You have basically a couple of options: either take the actual screenshots of your localized application for each language or use Photoshop to create the screenshots. Most screenshots contain marketing and demo content so they are often created in Photoshop to represent the actual app. It’s also often easier to manage updates when you don’t have to take screenshots with each release cycle. Simply modify the few base screenshots that are then used for all the devices and languages.

To make it easier to produce localized versions of your screenshots, we have published a Photoshop plug-in called Get Localization for Photoshop. It exports the textual content from your PSD file into a resource file that can be uploaded to Get Localization Workspace or Go service. When you get the file back from us, you simply create the localized PSD versions automatically with the plug-in. We just recently introduced a new version that also supports Artboards.

So it looks like managing screenshots is getting easier over time – so don’t lose hope! You can always contact us for help, our Sales and Support team is eager to answer your questions. You can get professional translations from Get Localization – also for your other content like the actual app UI, website and other marketing materials.

Get Localization Testfront 4.0 for Websites

Get Localization Testfront 4.0 for Websites

Get Localization Testfront 4.0 for Websites allows translators, proofreaders and QA teams to translate, test and optimize translations in their actual context.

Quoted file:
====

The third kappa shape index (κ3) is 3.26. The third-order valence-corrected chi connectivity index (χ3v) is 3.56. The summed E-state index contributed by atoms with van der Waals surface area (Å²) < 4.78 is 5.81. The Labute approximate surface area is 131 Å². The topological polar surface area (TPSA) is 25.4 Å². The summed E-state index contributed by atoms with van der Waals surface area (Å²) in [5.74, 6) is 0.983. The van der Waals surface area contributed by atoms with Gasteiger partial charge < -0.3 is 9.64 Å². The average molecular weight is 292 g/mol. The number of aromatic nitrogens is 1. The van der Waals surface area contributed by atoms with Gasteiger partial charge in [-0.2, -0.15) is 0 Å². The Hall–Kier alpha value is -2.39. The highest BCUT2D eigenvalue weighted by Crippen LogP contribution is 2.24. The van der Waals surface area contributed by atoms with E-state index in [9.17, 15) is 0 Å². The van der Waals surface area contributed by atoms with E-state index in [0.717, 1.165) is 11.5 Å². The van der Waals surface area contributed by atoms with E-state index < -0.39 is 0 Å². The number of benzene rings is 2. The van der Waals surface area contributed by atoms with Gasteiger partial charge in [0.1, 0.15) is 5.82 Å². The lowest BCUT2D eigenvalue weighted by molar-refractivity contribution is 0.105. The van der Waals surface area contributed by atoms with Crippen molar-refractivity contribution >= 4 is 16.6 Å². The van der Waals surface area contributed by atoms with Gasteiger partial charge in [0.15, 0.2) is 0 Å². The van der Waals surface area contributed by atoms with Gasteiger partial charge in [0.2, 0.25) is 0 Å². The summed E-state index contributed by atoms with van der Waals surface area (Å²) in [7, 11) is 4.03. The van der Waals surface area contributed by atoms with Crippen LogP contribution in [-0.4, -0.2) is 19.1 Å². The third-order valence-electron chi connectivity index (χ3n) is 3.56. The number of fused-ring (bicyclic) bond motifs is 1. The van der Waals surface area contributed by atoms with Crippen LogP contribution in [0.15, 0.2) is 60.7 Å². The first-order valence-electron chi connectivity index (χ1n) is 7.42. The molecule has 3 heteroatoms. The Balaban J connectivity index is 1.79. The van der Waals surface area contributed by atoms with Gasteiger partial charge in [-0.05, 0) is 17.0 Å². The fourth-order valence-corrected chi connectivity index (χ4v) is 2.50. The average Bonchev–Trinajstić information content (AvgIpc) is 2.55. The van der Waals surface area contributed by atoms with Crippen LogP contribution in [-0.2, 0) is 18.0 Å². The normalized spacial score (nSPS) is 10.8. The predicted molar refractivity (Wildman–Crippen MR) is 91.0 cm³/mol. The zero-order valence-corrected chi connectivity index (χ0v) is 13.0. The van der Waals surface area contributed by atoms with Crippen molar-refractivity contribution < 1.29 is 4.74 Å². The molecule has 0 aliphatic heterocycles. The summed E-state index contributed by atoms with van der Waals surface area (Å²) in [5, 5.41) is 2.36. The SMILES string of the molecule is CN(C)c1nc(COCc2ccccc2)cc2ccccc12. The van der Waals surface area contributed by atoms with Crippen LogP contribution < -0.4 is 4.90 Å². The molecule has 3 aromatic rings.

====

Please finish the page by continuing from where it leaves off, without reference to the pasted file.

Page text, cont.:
Contextual mistakes are the most common issue in the world of professional translation. Get Localization allows fast and intuitive translation in our CAT editor and then quick localization quality assurance in the actual context.

With Get Localization Testfront you are able to discover contextual issues and issues with UI elements quickly and effectively. Your team is able to report these issues directly to the translators.

Get Localization Testfront 4.0 is part of Get Localization Professional Suite. You can contact us for more details or try it out for yourself at https://www.getlocalization.com

Get Localization for Photoshop Updated

Get Localization for Photoshop Updated

 

Get Localization for Photoshop received a facelift and update for Photoshop CC 2015 today. This add-on allows you to easily export text layers to separate XLIFF resource files and also to generate translated PSD and PNG files automatically from resource files. This is handy for example for screenshots and marketing material.

Download Get Localization for Photoshop add-on here